38 out of 60 shampoos found to contain harmful manufacturing solvent in tests by Hong Kong consumer watchdog
Consumer Council says more than half of samples tested positive for 1,4-dioxane, an ether US authorities say could affect the liver and kidneys in the long term
Hong Kong’s consumer watchdog has found 38 out of 60 shampoo samples it tested contained a harmful solvent used in manufacturing, with seven exceeding the limit recommended by the European Union.
The Consumer Council also found 20 per cent of the shampoos contained allergy-causing preservatives, and one even tested positive for a heavy metal.
But the agency insisted none of the samples constituted an “immediate” health risk, and only urged those with sensitive skin to be extra cautious when making their choices.
A total of 60 shampoos available in Hong Kong were collected for examination. Most were general shampoos not targeting specific hair problems or types, but some claimed to alleviate hair loss.
Revealing the test results at their monthly briefing on Tuesday, the council said 38 contained 1,4-dioxane, an ether commonly used as a solvent in manufacturing.
The contaminant is often found in cosmetics, detergents and shampoos, but the United States Agency for Toxic Substances and Disease Registry suggests long-term contact of the liquid form with the skin may affect the liver and kidneys.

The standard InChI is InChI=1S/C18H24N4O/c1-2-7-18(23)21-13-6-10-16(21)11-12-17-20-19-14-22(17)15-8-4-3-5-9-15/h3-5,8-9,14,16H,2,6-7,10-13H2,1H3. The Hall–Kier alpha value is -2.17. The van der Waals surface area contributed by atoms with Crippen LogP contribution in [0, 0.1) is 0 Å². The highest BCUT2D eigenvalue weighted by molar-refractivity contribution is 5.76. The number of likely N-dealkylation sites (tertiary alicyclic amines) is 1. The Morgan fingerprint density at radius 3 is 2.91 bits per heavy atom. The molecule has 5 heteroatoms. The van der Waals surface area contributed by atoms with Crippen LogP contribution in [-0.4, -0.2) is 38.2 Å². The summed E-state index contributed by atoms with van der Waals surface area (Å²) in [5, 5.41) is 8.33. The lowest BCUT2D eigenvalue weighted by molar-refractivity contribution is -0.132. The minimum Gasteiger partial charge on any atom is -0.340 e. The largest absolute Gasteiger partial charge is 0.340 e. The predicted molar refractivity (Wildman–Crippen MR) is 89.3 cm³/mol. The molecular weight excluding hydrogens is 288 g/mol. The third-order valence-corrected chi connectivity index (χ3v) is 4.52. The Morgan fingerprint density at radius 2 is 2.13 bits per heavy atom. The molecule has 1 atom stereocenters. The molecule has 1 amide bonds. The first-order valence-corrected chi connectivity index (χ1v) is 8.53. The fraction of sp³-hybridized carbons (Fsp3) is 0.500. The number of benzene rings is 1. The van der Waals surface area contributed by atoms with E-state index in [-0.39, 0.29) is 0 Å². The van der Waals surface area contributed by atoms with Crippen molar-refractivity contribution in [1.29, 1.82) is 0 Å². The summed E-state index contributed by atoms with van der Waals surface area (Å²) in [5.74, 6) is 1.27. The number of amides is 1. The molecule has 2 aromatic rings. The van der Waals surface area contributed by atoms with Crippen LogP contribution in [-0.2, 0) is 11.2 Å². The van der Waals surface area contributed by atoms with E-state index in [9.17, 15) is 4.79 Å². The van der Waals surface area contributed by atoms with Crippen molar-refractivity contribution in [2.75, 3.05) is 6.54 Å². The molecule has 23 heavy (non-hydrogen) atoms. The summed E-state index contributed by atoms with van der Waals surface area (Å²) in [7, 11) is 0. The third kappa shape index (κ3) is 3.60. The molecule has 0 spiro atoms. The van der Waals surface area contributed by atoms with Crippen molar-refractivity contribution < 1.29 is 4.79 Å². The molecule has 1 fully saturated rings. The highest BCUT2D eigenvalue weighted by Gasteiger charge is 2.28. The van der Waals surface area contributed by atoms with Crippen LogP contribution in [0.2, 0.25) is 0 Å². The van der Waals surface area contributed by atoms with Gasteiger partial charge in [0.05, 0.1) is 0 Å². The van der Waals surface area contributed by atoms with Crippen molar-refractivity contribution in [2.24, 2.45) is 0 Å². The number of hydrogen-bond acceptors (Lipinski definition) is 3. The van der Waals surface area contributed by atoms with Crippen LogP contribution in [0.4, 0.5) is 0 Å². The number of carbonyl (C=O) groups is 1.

While the concentrations of 1,4-dioxane in the samples all fell within mainland China’s limit of 30 parts per million, seven shampoos exceeded the European Union’s ceiling of 10ppm.
They included products by Head and Shoulders, Clairol, Pantene and Vidal Sassoon.
In response these brands said 1,4-dioxane was “inevitably” produced “in trace amounts” during the manufacturing process, but the products remained safe to use.
Council chief executive Gilly Wong Fung-han also urged consumers not to be too worried if using these shampoos under normal circumstances.
“But if you have a sensitive scalp or skin, or experience allergies when using the products, then you should take extra caution or even consult a doctor,” she said.
Asked whether consumers should avoid products with 1,4-dioxane altogether, Wong said it was up to the individual to decide.
“Thirty-eight contain 1,4-dioxane, while 22 do not,” she said. “We are offering people an informed choice.”
Also detected in 12 samples were the preservatives methylisothiazolinone (MIT) and methylchloroisothiazolinone (CMIT), which are often added to personal care products to inhibit bacteria growth.
One sample, Head and Shoulders Silky Soft Anti-dandruff Shampoo, even contained 0.18ppm of the heavy metal arsenic, although that was below China’s limit of 2ppm.
Dermatologist Kingsley Chan Hau-ngai said that while a serious allergic reaction was unlikely to occur from using the shampoos tested, due to the relatively short time they stayed on the skin, they could still cause irritation, especially in open wounds.
Wong Kam-fai, who heads the council’s research and testing committee, said everyday shampoos containing silicone only added a temporary smooth and glossy finish to hair but would not repair damage.
He also warned shoppers that shampoos said to be “mild” or made with natural ingredients were not necessarily free of harmful substances, and consumers should scrutinise labels on bottles before buying.